May 2nd, 2008

chi chi chi


Sorry for lack of update.

Eddie Izzard was fun last night. Our seats down in the orchestra were awesome, and there was even a walking aisle space between the back of our seats and the next row, so no one breathing down our necks or kicking the back of our chairs. Those seated around us were nice and enjoyed the show as well, instead of talking or something rude. Eddie was naturally brilliant and entertaining, and handled the hecklers well. We all had an awesome outing.

Okay, onto the bad: Take Metro as finding parking was the suck. On the plus side, I got a good long walk from and to the truck. DAR Constitution Hall is more suited to musical shows than comedy. The acoustics sucked, and Eddie, being Eddie, is dynamic with the hand gestures and they really needed a headset mic for him.  And finally, there were signs that said no flash photography at the request of the artist. If you respect him enough to buy a ticket, please don't disrupt the performance with your damn flash, and if you insist on taking a really fuzzy bad picture with your camera-phone, do the rest of us a favor and turn off the sound on your phone. sigh. People are such children sometimes.

Wednesday night, Alan and I went to test drive some new to us cars to replace our smashed up Crown Vic. (sorry, I locked the post with the accident details.) He drove a Ford Five Hundred, another Crown Vic in need of some attention, and a Dodge Charger. On the whole, he was unimpressed with the 500, wistful for another Crown Vic, and the favorite was the charger, which was fun but out of our price range. Anyone have any suggestions on comfortable vehicles for Alan's 45 min (sometimes 2 hour) commute to and then from work? He's used to the Crown Vic, so recommendations for a Focus or Yaris will be completely ignored, but suggestions for cars with comfort and power are appreciated.

This weekend is the MD Sheep and Wool Fest. I need to warp up two more frames for practice and display, and determine today if I want to do a display board or what, and if a visit to Staples is necessary...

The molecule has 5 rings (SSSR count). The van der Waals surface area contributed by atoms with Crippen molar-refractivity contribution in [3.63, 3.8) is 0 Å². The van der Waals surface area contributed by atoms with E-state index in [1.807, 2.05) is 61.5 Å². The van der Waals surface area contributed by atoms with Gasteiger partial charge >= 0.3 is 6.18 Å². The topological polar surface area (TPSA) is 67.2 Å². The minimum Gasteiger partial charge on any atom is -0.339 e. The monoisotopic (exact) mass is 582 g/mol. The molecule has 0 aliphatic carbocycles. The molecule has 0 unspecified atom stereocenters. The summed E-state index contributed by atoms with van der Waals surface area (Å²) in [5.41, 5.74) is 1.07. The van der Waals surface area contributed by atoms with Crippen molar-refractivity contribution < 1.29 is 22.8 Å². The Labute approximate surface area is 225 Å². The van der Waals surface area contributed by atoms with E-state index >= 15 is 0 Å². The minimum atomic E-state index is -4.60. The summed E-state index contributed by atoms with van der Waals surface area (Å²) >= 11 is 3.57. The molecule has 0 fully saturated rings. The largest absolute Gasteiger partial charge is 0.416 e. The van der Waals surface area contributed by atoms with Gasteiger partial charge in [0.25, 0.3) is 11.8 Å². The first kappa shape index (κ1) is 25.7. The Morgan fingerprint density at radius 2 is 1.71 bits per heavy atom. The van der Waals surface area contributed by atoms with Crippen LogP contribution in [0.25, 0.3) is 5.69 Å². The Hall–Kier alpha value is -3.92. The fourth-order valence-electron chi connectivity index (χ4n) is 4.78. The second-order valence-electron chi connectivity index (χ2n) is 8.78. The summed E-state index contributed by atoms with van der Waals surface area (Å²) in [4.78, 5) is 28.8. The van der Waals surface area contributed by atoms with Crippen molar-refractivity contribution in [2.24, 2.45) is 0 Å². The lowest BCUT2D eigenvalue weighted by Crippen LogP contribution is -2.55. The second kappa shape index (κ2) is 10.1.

italian, sewing

Sprang Webliography

Sprang - The history, origins, construction and use of thread twisting:
-Regia Anglorum’s introduction to the history of sprang, with some details on construction.

Phiala’s Sprang page:
-Pictures of her works, a handout on making sprang bags, another handout on patterned sprang, and the basics of creating a circular warp for sprang.

Oddny’s Basic Sprang Instructions:
-a basic webpage from the creator of Sprang: A Twisted Little Art
-with pictures and instructions on creating Coptic patterned (twined) sprang

-Introduction to Sprang based on Peter Collingwood’s book, focusing on getting started with the technique.

Thora’s Old World Sprang through the Early Middle Ages: A Brief Bibliography:
-An annotated bibliography on sprang, technique, history, variations of techniques, and extant pieces

Den Blauwen Swaen:
-A reenactor in the Netherlands who has great technique pages on sprang, as well as nalbinding and wool dying. (After following the link to the site in English, click on Techniques from the menu, and the picture next to Sprang for her works and inspirations.) Basic instructions with pictures and video outside of the main site's frames:

Genevieve’s String page:
-Links to two pages of pictures of sprang bags, at the bottom of the page, created based on basic instructions


Collingwood, Peter The Techniques of Sprang: Plaiting on Stretched Threads. Green Editorial; First edition. June 1999.  ISBN-13: 978-1558219670. Copies available on and other booksellers.

Hald, Margrethe. Ancient Danish Textiles from Bogs and Burials: A Comparative Study of Costume and Iron Age Textiles, translated by Jean Olsen. Publications of the National Museum, Archaeological-Historical Series, Vol. XXI. Copenhagen: National Museum of Denmark, 1980.